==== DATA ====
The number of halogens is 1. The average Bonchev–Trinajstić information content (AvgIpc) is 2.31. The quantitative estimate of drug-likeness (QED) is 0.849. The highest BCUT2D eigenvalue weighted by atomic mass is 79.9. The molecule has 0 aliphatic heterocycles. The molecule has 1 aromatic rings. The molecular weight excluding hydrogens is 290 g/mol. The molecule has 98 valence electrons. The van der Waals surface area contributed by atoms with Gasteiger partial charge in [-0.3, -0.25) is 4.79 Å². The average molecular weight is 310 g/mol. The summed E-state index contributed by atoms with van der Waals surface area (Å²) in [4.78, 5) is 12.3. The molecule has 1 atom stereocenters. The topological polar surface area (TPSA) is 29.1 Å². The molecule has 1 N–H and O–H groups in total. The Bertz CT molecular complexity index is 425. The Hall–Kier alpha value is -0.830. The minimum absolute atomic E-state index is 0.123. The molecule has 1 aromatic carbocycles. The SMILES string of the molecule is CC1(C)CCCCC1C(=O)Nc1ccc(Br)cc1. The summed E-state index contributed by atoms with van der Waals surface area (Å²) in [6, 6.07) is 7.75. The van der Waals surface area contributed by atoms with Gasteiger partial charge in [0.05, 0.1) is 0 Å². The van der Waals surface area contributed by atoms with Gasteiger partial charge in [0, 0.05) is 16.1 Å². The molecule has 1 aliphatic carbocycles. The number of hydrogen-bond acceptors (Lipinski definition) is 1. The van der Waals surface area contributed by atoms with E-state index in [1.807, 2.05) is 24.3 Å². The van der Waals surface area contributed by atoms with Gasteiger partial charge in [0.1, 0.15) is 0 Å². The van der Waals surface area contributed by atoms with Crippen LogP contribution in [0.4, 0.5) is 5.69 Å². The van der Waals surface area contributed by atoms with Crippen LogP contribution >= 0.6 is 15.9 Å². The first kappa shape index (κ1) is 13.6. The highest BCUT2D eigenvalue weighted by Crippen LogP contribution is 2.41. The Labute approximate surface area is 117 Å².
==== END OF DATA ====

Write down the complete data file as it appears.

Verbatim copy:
The number of halogens is 1. The average Bonchev–Trinajstić information content (AvgIpc) is 2.31. The quantitative estimate of drug-likeness (QED) is 0.849. The highest BCUT2D eigenvalue weighted by atomic mass is 79.9. The molecule has 0 aliphatic heterocycles. The molecule has 1 aromatic rings. The molecular weight excluding hydrogens is 290 g/mol. The molecule has 98 valence electrons. The van der Waals surface area contributed by atoms with Gasteiger partial charge in [-0.3, -0.25) is 4.79 Å². The average molecular weight is 310 g/mol. The summed E-state index contributed by atoms with van der Waals surface area (Å²) in [4.78, 5) is 12.3. The molecule has 1 atom stereocenters. The topological polar surface area (TPSA) is 29.1 Å². The molecule has 1 N–H and O–H groups in total. The Bertz CT molecular complexity index is 425. The Hall–Kier alpha value is -0.830. The minimum absolute atomic E-state index is 0.123. The molecule has 1 aromatic carbocycles. The SMILES string of the molecule is CC1(C)CCCCC1C(=O)Nc1ccc(Br)cc1. The summed E-state index contributed by atoms with van der Waals surface area (Å²) in [6, 6.07) is 7.75. The van der Waals surface area contributed by atoms with Gasteiger partial charge in [0.05, 0.1) is 0 Å². The van der Waals surface area contributed by atoms with Gasteiger partial charge in [0, 0.05) is 16.1 Å². The molecule has 1 aliphatic carbocycles. The number of hydrogen-bond acceptors (Lipinski definition) is 1. The van der Waals surface area contributed by atoms with E-state index in [1.807, 2.05) is 24.3 Å². The van der Waals surface area contributed by atoms with Gasteiger partial charge in [0.1, 0.15) is 0 Å². The van der Waals surface area contributed by atoms with Crippen LogP contribution in [0.4, 0.5) is 5.69 Å². The van der Waals surface area contributed by atoms with Crippen LogP contribution >= 0.6 is 15.9 Å². The first kappa shape index (κ1) is 13.6. The highest BCUT2D eigenvalue weighted by Crippen LogP contribution is 2.41. The Labute approximate surface area is 117 Å².